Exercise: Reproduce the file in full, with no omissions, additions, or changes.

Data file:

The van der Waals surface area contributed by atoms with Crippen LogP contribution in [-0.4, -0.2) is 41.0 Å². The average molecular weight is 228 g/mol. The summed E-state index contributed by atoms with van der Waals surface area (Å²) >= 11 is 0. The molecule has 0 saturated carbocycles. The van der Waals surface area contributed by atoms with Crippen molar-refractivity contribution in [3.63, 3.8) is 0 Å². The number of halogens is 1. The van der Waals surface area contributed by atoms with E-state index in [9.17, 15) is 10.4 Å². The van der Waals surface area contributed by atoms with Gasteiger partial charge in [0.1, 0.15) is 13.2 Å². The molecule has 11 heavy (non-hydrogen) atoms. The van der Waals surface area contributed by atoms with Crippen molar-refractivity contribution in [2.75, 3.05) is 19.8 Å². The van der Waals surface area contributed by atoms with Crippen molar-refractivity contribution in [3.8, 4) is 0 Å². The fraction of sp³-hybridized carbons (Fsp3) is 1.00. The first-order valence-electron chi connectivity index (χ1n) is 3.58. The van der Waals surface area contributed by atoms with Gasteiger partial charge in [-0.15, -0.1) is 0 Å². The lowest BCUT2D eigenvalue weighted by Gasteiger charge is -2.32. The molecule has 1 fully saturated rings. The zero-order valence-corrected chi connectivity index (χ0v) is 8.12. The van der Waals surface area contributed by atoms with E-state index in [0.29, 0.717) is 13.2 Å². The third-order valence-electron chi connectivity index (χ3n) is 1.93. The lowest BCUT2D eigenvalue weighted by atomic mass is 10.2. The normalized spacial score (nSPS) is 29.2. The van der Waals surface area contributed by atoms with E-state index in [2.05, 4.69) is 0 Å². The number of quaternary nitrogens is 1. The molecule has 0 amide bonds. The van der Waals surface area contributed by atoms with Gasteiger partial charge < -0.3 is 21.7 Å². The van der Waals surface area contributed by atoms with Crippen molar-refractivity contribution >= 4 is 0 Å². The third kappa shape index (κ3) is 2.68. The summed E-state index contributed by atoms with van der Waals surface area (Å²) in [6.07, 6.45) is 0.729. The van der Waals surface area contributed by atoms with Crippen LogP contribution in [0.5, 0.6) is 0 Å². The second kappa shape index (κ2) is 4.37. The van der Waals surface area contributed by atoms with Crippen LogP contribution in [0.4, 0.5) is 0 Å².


The van der Waals surface area contributed by atoms with Crippen LogP contribution in [-0.4, -0.2) is 41.0 Å². The average molecular weight is 228 g/mol. The summed E-state index contributed by atoms with van der Waals surface area (Å²) >= 11 is 0. The molecule has 0 saturated carbocycles. The van der Waals surface area contributed by atoms with Crippen molar-refractivity contribution in [3.63, 3.8) is 0 Å². The number of halogens is 1. The van der Waals surface area contributed by atoms with E-state index in [9.17, 15) is 10.4 Å². The van der Waals surface area contributed by atoms with Gasteiger partial charge in [0.1, 0.15) is 13.2 Å². The molecule has 11 heavy (non-hydrogen) atoms. The van der Waals surface area contributed by atoms with Crippen molar-refractivity contribution in [2.75, 3.05) is 19.8 Å². The van der Waals surface area contributed by atoms with Crippen molar-refractivity contribution in [3.8, 4) is 0 Å². The fraction of sp³-hybridized carbons (Fsp3) is 1.00. The first-order valence-electron chi connectivity index (χ1n) is 3.58. The van der Waals surface area contributed by atoms with Gasteiger partial charge in [-0.15, -0.1) is 0 Å². The lowest BCUT2D eigenvalue weighted by Gasteiger charge is -2.32. The molecule has 1 fully saturated rings. The zero-order valence-corrected chi connectivity index (χ0v) is 8.12. The van der Waals surface area contributed by atoms with E-state index in [0.29, 0.717) is 13.2 Å². The third-order valence-electron chi connectivity index (χ3n) is 1.93. The lowest BCUT2D eigenvalue weighted by atomic mass is 10.2. The normalized spacial score (nSPS) is 29.2. The van der Waals surface area contributed by atoms with E-state index in [2.05, 4.69) is 0 Å². The number of quaternary nitrogens is 1. The molecule has 0 amide bonds. The van der Waals surface area contributed by atoms with Gasteiger partial charge < -0.3 is 21.7 Å². The van der Waals surface area contributed by atoms with Crippen molar-refractivity contribution >= 4 is 0 Å². The third kappa shape index (κ3) is 2.68. The summed E-state index contributed by atoms with van der Waals surface area (Å²) in [6.07, 6.45) is 0.729. The van der Waals surface area contributed by atoms with Crippen LogP contribution in [0.5, 0.6) is 0 Å². The second kappa shape index (κ2) is 4.37. The van der Waals surface area contributed by atoms with Crippen LogP contribution in [0.4, 0.5) is 0 Å².